On October 18, 2016, Jordan Brand celebrated history by making it all over again. At 10:18 am, doors opened to a one-day pop-up shop at 108 Wooster Street, an exclusive location to pick up the recently released Air Jordan I Retro High OG “Bred” and limited run – only 501 pairs – of the Satin Air Jordan Is. It was also the only place to cop the special edition satin jacket – just 54 were released – and the iconic flight suit.

Jordan chopped it up with the fam outside the shop about the significance of the AJ I, what Jordan Brand means to them and the unique and unifying culture of Js.


How’d you find out about the 10.18.16 pop-up?

“I just got to work, was looking on Twitter, and I just happened to see a link, so I sent it out to a bunch of cousins and friends. I decided to just run down real quick, I hopped on the R [train], came downtown from Times Square, and then stood in line. The line was really short — but now it’s a monster.”

How long have you been into Jordans?

“Since I was born. I think the Jordan VIIs with the Bugs Bunny commercial was the first time I really got into it as a little kid. Where I grew up in the projects in Brooklyn, [Jordans] were like the cool status symbol. For me it was like ‘I need these.’ That was our Chanel bag or our Gucci purse.”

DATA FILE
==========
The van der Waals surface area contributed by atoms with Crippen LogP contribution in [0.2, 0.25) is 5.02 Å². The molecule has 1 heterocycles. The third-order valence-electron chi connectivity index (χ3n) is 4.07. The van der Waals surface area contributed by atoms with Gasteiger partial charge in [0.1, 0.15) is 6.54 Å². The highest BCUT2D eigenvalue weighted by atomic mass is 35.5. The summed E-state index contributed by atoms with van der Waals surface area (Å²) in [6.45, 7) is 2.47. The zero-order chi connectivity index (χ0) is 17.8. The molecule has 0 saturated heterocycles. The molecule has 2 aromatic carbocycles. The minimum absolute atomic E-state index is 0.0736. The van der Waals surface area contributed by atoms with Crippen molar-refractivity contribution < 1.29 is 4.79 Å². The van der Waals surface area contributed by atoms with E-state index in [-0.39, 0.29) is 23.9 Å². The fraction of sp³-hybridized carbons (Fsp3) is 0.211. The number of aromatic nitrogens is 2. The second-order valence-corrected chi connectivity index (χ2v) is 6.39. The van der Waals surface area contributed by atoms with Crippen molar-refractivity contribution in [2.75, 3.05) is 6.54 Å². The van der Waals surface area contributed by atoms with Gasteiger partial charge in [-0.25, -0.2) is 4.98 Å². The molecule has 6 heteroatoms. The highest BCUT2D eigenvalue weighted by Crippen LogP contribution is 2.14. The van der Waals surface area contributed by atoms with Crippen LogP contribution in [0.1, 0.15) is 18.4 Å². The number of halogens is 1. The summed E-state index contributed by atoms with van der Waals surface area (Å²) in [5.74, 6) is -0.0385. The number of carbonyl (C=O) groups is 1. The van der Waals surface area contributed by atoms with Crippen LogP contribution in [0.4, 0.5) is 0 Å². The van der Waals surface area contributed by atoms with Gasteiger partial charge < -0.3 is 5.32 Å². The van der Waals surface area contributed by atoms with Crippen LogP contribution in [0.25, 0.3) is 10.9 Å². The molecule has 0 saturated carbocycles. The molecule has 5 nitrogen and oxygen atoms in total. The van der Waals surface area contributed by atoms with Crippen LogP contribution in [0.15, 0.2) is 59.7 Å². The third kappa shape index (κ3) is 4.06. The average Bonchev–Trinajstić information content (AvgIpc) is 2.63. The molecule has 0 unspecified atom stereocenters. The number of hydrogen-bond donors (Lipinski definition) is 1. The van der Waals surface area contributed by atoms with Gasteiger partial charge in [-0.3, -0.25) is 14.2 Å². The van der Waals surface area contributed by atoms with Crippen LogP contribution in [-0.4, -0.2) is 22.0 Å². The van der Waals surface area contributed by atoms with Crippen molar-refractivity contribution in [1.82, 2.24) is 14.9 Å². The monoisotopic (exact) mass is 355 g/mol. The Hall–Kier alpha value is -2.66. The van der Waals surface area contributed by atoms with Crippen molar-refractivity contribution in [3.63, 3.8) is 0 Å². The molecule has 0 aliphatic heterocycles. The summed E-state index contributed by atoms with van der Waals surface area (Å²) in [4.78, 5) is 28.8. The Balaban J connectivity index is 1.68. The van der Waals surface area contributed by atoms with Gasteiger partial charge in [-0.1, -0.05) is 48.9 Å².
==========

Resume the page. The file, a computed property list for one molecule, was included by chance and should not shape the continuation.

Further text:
How do you work Jordans into your personal style?

“I think they’re just a part of my uniform from elementary school up to high school. In college, I stopped rocking the newer models, but that’s when retros started coming back. I feel like the Jordan I is a staple of any outfit. The Jordan IIIs and XIs are something special. The Jordan VIIIs were huge when I was growing up. They’re just a staple of culture as something you wear.”

What is it about the Is that make them so special?

“It’s a super simple shoe. It’s kind of a variation on the Nike Dunk, but it’s something that you could wear whenever. I could put on an all-black suit, white shirt, black tie, and have on a pair of Jordan Is and have them be a statement piece.”

Does the Bred colorway mean something more to you?

“It’s the original. I’m from New York and I’m a Bulls fan, but everyone I know is a Knicks fan. So it’s like my statement of purpose — I mess with Michael Jordan, Michael Jordan’s a part of my life — and the Breds transcend that.”